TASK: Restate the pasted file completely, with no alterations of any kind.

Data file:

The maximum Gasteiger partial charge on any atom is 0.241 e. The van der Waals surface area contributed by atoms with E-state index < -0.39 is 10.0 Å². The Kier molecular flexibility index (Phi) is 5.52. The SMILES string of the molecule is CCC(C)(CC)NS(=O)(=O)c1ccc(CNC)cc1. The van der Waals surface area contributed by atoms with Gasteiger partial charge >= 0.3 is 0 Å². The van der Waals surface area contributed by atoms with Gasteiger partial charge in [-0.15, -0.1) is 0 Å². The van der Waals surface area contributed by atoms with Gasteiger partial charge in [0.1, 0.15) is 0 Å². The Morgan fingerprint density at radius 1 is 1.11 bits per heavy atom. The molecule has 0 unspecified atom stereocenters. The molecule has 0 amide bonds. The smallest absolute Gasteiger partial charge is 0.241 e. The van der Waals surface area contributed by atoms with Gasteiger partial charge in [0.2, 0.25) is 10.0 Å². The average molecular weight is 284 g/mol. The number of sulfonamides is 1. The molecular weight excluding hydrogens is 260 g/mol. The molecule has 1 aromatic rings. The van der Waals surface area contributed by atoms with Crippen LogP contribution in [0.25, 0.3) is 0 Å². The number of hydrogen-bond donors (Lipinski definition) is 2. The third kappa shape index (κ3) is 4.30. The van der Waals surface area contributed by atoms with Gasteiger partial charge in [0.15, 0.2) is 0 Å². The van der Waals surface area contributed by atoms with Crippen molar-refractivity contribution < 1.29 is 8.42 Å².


The maximum Gasteiger partial charge on any atom is 0.241 e. The van der Waals surface area contributed by atoms with E-state index < -0.39 is 10.0 Å². The Kier molecular flexibility index (Phi) is 5.52. The SMILES string of the molecule is CCC(C)(CC)NS(=O)(=O)c1ccc(CNC)cc1. The van der Waals surface area contributed by atoms with Gasteiger partial charge >= 0.3 is 0 Å². The van der Waals surface area contributed by atoms with Gasteiger partial charge in [-0.15, -0.1) is 0 Å². The van der Waals surface area contributed by atoms with Gasteiger partial charge in [0.1, 0.15) is 0 Å². The Morgan fingerprint density at radius 1 is 1.11 bits per heavy atom. The molecule has 0 unspecified atom stereocenters. The molecule has 0 amide bonds. The smallest absolute Gasteiger partial charge is 0.241 e. The van der Waals surface area contributed by atoms with Gasteiger partial charge in [0.2, 0.25) is 10.0 Å². The average molecular weight is 284 g/mol. The number of sulfonamides is 1. The molecular weight excluding hydrogens is 260 g/mol. The molecule has 1 aromatic rings. The van der Waals surface area contributed by atoms with Crippen LogP contribution in [0.25, 0.3) is 0 Å². The number of hydrogen-bond donors (Lipinski definition) is 2. The third kappa shape index (κ3) is 4.30. The van der Waals surface area contributed by atoms with Gasteiger partial charge in [0.15, 0.2) is 0 Å². The van der Waals surface area contributed by atoms with Crippen molar-refractivity contribution < 1.29 is 8.42 Å².